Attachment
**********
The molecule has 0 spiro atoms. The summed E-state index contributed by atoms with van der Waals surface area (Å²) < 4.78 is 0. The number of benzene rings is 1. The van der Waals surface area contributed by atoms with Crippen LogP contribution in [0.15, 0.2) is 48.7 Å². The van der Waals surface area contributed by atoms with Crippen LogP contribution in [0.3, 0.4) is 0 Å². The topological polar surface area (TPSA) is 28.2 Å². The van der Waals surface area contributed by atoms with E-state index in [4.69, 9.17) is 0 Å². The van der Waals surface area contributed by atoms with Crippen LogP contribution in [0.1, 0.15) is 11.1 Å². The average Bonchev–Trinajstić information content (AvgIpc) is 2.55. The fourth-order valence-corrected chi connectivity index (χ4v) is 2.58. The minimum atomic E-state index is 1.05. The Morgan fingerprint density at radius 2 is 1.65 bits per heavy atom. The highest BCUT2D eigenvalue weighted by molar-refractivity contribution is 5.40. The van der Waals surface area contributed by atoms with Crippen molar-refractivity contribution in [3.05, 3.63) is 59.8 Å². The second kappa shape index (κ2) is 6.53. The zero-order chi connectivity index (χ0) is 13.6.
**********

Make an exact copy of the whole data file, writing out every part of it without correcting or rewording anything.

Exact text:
The molecule has 0 spiro atoms. The summed E-state index contributed by atoms with van der Waals surface area (Å²) < 4.78 is 0. The number of benzene rings is 1. The van der Waals surface area contributed by atoms with Crippen LogP contribution in [0.15, 0.2) is 48.7 Å². The van der Waals surface area contributed by atoms with Crippen LogP contribution in [0.3, 0.4) is 0 Å². The topological polar surface area (TPSA) is 28.2 Å². The van der Waals surface area contributed by atoms with E-state index in [4.69, 9.17) is 0 Å². The van der Waals surface area contributed by atoms with Crippen LogP contribution in [0.1, 0.15) is 11.1 Å². The average Bonchev–Trinajstić information content (AvgIpc) is 2.55. The fourth-order valence-corrected chi connectivity index (χ4v) is 2.58. The minimum atomic E-state index is 1.05. The Morgan fingerprint density at radius 2 is 1.65 bits per heavy atom. The highest BCUT2D eigenvalue weighted by molar-refractivity contribution is 5.40. The van der Waals surface area contributed by atoms with Crippen molar-refractivity contribution in [3.05, 3.63) is 59.8 Å². The second kappa shape index (κ2) is 6.53. The zero-order chi connectivity index (χ0) is 13.6.